- Provide opportunities to have fun
- Life can get too serious for our kids. If we are running from our job, to school pick up, home to cook dinner and stressed about the washing, finances or whatever it is – it is easy to slip in to the everyday of life. Kids need to have fun, so lighten it up. Take them to the park. Pull funny faces. Put the music on and have a dance session. Look back over old photos as a slide show on the computer. Say YES to their requests to have ice cream after school or to go to the park.
- Validate emotions, but don’t fix
- During or after a fight, it is important to validate each person’s emotions, but don’t try to fix them straight away. Agree it can feel bad after you fight with someone but allow your children time to develop their own strategies to fix the situation. (Then talk about it 24 hours later to give further strategies and support when needed).
When is sibling rivalry bad?
- When it become physical
- We have a rule in our house ‘No hurting self, No hurting others, No hurting property’ (I think I stole it from Maggie Dent, but it sure works). Even in the heat of the moment, this is observed. If there is any sort of physical aggression in sibling rivalry it needs to stop right away as it can play out on the playground and in later life.
- When there is a victim/bully situation
- The definition of a bully is when there is a prolonged attack from one person (bully) on another person (victim). It has to be ongoing and harmful. If this happens in siblings, this is also bad. Setting up these sorts of behaviours is harmful to relationships building later in life and even lead to ongoing learning difficulties and mental health issues.
Also in the audience with me on the show was a mother who admitted to having a favourite child and this caused a lot of controversy! Parents are meant to love unconditionally, right? Perhaps she did love both her children just as much but had had a serious marriage breakdown and her first son reminded her of her husband so much that she gravitated to her youngest. Or perhaps her first son was stronger and didn’t need as much attention – who knows? But it sure created a stir for a few days in the media!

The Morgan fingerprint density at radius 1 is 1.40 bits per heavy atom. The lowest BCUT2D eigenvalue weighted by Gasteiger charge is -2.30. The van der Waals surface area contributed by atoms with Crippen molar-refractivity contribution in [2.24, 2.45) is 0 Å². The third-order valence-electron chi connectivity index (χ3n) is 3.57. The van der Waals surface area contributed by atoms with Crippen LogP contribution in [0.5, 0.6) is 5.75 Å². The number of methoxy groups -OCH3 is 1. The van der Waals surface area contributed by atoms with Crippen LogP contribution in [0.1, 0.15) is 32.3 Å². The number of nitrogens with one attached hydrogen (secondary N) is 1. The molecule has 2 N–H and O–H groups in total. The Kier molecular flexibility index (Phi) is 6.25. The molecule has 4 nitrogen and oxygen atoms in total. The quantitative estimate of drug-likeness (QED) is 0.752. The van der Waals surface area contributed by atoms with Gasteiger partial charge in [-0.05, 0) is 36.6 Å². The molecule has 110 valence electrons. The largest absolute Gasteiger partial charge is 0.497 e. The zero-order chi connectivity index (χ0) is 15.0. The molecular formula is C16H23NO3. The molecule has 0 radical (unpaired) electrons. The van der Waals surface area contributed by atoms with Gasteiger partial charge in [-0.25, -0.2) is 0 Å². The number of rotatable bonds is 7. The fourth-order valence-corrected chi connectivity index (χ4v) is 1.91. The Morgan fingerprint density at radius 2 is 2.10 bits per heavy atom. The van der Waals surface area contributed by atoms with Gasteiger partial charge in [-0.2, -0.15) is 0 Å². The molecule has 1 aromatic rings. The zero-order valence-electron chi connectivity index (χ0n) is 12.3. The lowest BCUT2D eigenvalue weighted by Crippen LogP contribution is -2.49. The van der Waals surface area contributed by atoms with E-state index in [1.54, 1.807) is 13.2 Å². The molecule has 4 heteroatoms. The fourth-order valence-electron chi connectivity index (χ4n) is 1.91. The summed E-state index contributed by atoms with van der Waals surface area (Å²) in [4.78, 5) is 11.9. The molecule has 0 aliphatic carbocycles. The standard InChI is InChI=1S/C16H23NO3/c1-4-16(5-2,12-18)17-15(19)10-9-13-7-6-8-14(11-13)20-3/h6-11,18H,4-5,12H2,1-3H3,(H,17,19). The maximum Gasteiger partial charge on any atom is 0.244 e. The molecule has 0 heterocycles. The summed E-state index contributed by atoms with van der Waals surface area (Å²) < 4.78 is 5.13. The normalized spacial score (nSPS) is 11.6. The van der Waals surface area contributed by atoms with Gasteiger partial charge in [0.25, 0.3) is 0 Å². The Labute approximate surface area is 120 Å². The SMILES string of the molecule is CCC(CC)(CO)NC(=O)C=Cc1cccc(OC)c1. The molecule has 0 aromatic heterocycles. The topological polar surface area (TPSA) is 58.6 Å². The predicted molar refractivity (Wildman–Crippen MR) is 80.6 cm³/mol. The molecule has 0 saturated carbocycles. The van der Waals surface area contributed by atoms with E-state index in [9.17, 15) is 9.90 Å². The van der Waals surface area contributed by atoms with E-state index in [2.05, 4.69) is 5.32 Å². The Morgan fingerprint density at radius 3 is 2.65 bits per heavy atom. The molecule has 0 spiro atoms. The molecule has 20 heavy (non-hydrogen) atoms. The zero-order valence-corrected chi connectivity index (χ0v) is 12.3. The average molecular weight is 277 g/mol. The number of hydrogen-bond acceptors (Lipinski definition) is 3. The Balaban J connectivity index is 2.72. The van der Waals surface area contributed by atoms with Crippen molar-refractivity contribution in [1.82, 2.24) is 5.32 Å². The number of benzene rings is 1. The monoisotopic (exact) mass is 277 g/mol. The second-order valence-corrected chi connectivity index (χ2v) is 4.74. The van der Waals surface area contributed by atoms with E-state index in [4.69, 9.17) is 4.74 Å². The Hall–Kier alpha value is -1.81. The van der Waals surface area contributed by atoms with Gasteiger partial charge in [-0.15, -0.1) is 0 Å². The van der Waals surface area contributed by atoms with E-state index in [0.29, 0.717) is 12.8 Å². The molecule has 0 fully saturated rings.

An Iranian family talked about their eldest son being their favourite – this is their culture and the eldest son hold the pedestal in the family. He is responsible for caring for the siblings and was very set in his views over arranged marriage for his sister – his decision swayed the parents. He also talked of his need to flee his family to safer ground and all of the 5 children in the family had to stick together out of need of survival. A totally different perspective of why we need our siblings.
Families and sibling relationships are certainly interesting and it is our job as parents to set up the best environment for our children to build strong relationships with their siblings and deal with conflict in a positive way.
You can watch the full program here…
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About the Author
Anna Partridge is a Parent Educator, School Teacher and regular contributor to Huffington Post. She is also mum to three beautiful, highly spirited children aged 10, 8 and 6. Anna created Positive Parenting with Anna Partridge to share the inspirations and joys of raising the next generation and to allow parents to think about the ‘big picture’ of parenting by providing tips and advice to instil the right habits, values and beliefs in their children from the start. www.annapartridge.com